BioWorld International Correspondent
PARIS - The French government has introduced a new "bioethics" bill into Parliament that would ban all forms of cloning but would permit research using embryonic stem cells. It would supersede a 1994 law that, among other things, imposed a ban on embryonic stem cell research.
The bill characterizes reproductive cloning as a "crime against humanity" and provides for a maximum sentence of 20 years' imprisonment for researchers, practitioners and organizers found guilty of such activity. It also would maintain the existing ban on therapeutic cloning, viewed by critics as the precursor to reproductive cloning.
While the bill would enable research into human embryos and embryonic stem cells to resume after an interruption of nine years, in recognition of its potential benefits in the area of regenerative medicine, it imposes a time limit of five years in the first instance, adding that this period could be extended if justified by the results.
While the creation of human embryos for research purposes will remain banned and subject to severe penalties, French researchers will be able to create embryonic stem (ES) cell lines using the thousands of supernumerary frozen embryos in medical centers around the country that no longer are required for in vitro fertilization programs.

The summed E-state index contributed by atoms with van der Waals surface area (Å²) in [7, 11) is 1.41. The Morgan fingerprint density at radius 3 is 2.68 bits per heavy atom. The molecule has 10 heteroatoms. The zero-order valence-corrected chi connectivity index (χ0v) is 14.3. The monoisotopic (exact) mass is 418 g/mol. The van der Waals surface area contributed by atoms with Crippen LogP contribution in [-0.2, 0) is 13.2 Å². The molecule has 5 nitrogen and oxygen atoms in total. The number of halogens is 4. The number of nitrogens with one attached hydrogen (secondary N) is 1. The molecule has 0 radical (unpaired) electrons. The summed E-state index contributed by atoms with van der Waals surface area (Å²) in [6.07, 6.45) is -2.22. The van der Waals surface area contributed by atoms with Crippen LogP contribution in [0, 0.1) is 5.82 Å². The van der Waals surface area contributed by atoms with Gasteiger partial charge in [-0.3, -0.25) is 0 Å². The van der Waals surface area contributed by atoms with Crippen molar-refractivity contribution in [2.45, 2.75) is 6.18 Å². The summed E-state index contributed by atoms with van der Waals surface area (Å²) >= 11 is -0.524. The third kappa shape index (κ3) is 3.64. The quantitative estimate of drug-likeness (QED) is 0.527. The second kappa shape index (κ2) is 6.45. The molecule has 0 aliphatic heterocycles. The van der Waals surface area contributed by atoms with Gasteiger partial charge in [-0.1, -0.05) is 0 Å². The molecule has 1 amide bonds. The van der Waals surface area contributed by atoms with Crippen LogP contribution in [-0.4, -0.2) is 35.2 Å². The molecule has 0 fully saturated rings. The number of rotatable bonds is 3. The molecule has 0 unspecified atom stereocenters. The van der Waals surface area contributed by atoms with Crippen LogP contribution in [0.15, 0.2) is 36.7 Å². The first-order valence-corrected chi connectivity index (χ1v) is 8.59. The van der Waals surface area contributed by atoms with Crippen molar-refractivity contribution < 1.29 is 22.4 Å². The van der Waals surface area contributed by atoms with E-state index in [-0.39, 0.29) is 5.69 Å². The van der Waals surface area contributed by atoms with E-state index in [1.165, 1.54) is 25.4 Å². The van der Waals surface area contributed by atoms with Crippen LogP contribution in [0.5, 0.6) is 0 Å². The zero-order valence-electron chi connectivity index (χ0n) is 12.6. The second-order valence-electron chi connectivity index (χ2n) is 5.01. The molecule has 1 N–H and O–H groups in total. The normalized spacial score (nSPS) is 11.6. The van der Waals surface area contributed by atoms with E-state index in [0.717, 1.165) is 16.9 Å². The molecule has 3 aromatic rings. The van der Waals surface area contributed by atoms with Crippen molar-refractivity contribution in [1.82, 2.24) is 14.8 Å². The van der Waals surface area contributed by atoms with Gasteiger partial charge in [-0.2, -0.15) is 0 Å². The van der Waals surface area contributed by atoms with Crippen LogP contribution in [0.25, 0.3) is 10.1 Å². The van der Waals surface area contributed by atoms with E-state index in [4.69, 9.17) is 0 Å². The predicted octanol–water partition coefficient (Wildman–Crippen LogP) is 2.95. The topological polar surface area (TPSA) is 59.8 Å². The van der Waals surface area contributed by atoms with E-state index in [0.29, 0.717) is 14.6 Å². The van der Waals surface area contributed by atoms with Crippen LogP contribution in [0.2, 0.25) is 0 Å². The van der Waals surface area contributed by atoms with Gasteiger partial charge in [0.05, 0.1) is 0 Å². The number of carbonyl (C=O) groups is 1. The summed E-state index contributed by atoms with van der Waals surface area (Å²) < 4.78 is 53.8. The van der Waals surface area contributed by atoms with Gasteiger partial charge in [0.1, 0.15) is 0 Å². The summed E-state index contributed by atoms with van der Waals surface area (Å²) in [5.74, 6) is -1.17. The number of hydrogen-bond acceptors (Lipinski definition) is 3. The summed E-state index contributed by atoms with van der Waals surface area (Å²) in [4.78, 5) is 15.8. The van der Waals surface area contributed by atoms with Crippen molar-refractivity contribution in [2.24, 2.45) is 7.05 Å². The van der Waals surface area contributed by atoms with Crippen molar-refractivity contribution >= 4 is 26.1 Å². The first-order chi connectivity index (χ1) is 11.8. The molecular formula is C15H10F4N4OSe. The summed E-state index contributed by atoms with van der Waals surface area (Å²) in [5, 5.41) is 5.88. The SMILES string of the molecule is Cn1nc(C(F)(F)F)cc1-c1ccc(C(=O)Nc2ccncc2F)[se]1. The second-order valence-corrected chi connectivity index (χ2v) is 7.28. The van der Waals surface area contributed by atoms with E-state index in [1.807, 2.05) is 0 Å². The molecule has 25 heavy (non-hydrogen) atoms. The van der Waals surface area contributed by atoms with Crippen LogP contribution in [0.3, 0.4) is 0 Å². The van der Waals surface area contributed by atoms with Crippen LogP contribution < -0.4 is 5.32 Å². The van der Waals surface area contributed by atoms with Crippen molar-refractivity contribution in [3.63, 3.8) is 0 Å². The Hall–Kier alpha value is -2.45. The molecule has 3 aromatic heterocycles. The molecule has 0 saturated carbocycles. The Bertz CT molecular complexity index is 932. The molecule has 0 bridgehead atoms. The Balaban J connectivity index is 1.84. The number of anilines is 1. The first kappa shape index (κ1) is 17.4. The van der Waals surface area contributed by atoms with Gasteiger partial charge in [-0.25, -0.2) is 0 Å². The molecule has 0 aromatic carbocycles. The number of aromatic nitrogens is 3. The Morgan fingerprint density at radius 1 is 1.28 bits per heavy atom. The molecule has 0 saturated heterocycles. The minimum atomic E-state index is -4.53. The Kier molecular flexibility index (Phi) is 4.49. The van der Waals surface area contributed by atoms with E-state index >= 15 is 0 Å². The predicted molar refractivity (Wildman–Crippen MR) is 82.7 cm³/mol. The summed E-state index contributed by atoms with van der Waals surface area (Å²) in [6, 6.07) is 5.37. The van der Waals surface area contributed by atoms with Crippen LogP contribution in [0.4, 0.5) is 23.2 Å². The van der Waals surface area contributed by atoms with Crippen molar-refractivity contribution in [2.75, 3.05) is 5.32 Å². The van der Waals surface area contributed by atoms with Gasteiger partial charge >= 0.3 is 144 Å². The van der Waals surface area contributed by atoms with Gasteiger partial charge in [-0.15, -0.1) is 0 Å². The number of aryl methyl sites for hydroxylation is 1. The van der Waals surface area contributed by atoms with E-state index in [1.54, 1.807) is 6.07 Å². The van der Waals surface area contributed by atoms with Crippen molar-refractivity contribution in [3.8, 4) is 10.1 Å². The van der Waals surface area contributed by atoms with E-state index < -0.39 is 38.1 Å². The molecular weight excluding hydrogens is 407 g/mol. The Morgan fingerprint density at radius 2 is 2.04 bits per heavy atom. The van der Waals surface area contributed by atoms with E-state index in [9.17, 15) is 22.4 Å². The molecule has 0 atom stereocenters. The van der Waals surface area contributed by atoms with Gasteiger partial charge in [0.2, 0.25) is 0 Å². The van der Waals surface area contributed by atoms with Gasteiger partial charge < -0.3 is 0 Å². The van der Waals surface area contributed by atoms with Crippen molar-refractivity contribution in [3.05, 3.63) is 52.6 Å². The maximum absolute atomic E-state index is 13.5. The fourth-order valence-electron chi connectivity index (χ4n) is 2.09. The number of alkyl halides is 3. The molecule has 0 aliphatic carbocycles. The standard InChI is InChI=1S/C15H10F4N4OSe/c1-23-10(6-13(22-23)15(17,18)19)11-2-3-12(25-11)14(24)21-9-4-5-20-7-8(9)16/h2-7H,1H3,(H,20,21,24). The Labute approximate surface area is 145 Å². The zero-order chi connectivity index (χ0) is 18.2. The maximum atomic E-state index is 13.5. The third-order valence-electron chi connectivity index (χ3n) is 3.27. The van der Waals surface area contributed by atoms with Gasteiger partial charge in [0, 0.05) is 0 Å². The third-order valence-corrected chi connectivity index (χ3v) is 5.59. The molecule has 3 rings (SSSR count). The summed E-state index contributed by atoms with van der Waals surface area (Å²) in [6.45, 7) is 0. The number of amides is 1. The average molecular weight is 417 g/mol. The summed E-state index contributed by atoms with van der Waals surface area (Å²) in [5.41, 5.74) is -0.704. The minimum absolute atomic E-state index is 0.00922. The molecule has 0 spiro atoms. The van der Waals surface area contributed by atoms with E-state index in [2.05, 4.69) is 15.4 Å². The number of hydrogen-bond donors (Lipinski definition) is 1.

The new bioethics bill does not transpose into French legislation the European Union biotechnology directive of 1998. On the contrary, it restates the French position that human genes and gene sequences are not patentable. According to the author of the new bill, health minister Jean-François Mattei, "To get out of this deadlock, we must find a formula that preserves our principles while constituting an interpretation of the directive that could be defended vis- -vis the European Commission."
The French biotechnology industry association, France Biotech, immediately called for the abolition of the article in the bill relating to the patentability of gene sequences, pointing out that it conflicted with the EU directive and stressing the "absolute necessity" of transposing this directive into French law. On the other hand, it expressed "satisfaction with several pragmatic advances" enshrined in the new draft bill, welcoming in particular both the outlawing of reproductive cloning and the authorization of embryonic stem cell research.